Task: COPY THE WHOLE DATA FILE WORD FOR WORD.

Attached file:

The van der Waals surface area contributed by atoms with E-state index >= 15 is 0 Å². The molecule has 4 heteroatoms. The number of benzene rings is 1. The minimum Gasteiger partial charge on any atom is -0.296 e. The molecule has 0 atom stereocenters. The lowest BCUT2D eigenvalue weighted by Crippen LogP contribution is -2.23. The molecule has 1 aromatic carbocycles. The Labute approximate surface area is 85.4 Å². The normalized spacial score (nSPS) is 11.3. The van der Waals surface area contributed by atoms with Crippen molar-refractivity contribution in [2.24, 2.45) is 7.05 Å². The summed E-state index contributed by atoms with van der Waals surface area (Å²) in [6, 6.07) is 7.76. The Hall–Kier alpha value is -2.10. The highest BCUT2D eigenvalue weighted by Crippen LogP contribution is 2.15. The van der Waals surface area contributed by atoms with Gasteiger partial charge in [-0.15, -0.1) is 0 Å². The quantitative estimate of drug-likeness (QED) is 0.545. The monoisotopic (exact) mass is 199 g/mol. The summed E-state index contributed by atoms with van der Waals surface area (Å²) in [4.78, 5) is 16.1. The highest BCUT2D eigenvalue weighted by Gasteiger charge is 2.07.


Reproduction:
The van der Waals surface area contributed by atoms with E-state index >= 15 is 0 Å². The molecule has 4 heteroatoms. The number of benzene rings is 1. The minimum Gasteiger partial charge on any atom is -0.296 e. The molecule has 0 atom stereocenters. The lowest BCUT2D eigenvalue weighted by Crippen LogP contribution is -2.23. The molecule has 1 aromatic carbocycles. The Labute approximate surface area is 85.4 Å². The normalized spacial score (nSPS) is 11.3. The van der Waals surface area contributed by atoms with Crippen molar-refractivity contribution in [2.24, 2.45) is 7.05 Å². The summed E-state index contributed by atoms with van der Waals surface area (Å²) in [6, 6.07) is 7.76. The Hall–Kier alpha value is -2.10. The highest BCUT2D eigenvalue weighted by Crippen LogP contribution is 2.15. The van der Waals surface area contributed by atoms with Gasteiger partial charge in [-0.15, -0.1) is 0 Å². The quantitative estimate of drug-likeness (QED) is 0.545. The monoisotopic (exact) mass is 199 g/mol. The summed E-state index contributed by atoms with van der Waals surface area (Å²) in [4.78, 5) is 16.1. The highest BCUT2D eigenvalue weighted by Gasteiger charge is 2.07.